Protect Your Family from Type-2 Diabetes

Filed under: Nutrition: Health, Medical Conditions, Mealtime

Dear Karla,

I am a mother of three and am concerned for my children, as diabetes runs in my family. Both of my parents have type-2 diabetes, as does my brother. I have done some research on diabetes and want to protect my children from going down that same path. Do you have any tips that I can incorporate into our daily routine so my entire family is protected?
Thanks, Andrea


Dear Andrea,
It is a very valid concern you have, and one that many of us should be aware of and making changes to avoid. If we look at the existing stats on the prevalence of diabetes, they are not 100 percent accurate. Diabetes can only be diagnosed through a screening process, and many Canadians do not go to their doctor for regular check-ups or blood testing. Blood tests must be done to check the fasting levels of blood glucose, which will tell the doctor if further tests are needed. Some guess that in the next 15 years, the global incidence of type-2 diabetes in children will increase by 50 percent. Type-2 diabetes is very closely tied to being heavier than your healthy weight, and about 95 percent of children diagnosesd with type-2 diabetes are overweight.Protect Your Family from Diabetes

The first thing you can do is take a good look at your family's lifestyle. Start by asking yourself these simple questions:
  • How often do we eat out as a meal or a mid-day snack?
  • Am I (or is my partner) overweight? What about my kids?
  • If I open up the pantry cupboard, what food items do I mainly see?
  • When I open up the fridge is it stocked with more packaged, bottled, or jarred goods than fresh produce?
Type-2 diabetes is commonly referred to as a "lifestyle disease," as it finds you after years of eating poorly. Eating poorly leads to weight gain, sometimes high blood pressure and/or cholesterol, and other problems associated with carrying extra weight. I often hear clients speak of aches in their joints, as their joints are built to sustain them at a healthy weight and do not grow as their waistline grows.

Here are some things you can do with your family right now to start making a difference in their health:
  • Come to that place of acceptance in your mind: Recognize changes need to be made and you are ready to carry them out (often we want to fight the truth, which will not get us anywhere ahead). Remember -- no one is perfect.
  • Schedule your family for yearly physical check-ups: Make sure that everyone gets full blood work and screening done for diabetes (unless the children are under 10 years of age, are not overweight and exhibit no symptoms -- for a full list of symptoms click here).
  • Get the entire family moving: Maybe it's evening walks, going for nightly swims, or being on a family sports team. Martial arts, gymnastics, dancing, hockey, football, etc., are all great individual choices too, but remember if mom and dad are not doing it, the children will not see the importance. This step often gets thrown to the curb, but it is one of the most important and you want your children to understand and accept a healthy lifestyle involves moving as a big component.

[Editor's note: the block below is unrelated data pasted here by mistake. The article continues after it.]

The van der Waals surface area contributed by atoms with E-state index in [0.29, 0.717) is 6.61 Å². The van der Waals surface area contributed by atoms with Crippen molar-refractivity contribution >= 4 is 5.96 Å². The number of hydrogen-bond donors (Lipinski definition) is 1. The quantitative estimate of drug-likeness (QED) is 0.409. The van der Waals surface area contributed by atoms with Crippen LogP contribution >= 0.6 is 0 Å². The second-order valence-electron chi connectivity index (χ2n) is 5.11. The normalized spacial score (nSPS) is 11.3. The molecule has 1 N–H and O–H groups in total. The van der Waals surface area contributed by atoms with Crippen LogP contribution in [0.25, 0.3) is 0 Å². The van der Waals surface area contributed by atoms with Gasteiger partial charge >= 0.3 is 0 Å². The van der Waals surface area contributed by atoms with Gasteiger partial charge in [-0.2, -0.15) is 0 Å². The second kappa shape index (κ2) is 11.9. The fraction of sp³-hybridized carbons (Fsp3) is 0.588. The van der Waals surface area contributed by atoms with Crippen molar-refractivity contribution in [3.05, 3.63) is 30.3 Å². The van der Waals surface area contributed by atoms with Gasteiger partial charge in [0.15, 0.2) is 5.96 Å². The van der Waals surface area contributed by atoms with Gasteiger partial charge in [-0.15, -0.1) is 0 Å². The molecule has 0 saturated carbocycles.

• Set limits on TV and computer/game time: The Canadian Pediatric Society likes to use numbers of 1 to 1.5 hours a day, tops. Now that many kids are doing homework on the computer, make sure that it is really homework time and not watching-videos-on-YouTube time.
  • Do a kitchen clean up: Ditch the sugary pop, fruit juices and flavoured beverages. All of these are loaded with sugar. If you insist on juice, really limit the amount and make sure it is only 100 percent fruit juice. Throw out all cereals, crackers, breads, etc., that have the word "enriched" on their label, search for "whole grain" choices instead. Fill your crisper with fresh fruits and veggies (and frozen ones are ok, too). Canned food items lack nutrition, so try to keep those in minimal quantities.
  • Make a list of 10 healthy snacks: Refer back to this list when you're low on ideas. Try apple or pear with nut butter, unsulfured raisins with dry cereal and sunflower seeds, toast with light cream cheese and dried cranberries -- there are lots of possibilities! (I have a book filled with pages of quick healthy snack ideas, too!)
Above all, remember that type-2 diabetes results from poor lifestyle habits, and if you bring your family up in a healthy environment -- even with the occasional ice cream cone -- you will be okay.


Karla Heintz, B.Sc., is a nutrition educator and author of Picky? Not Me, Mom! A Parents' Guide to Children's Nutrition. If you have a question you would like answered please leave it in the comment section below. Thanks!

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AdviceMama Says:
Start by teaching him that it is safe to do so.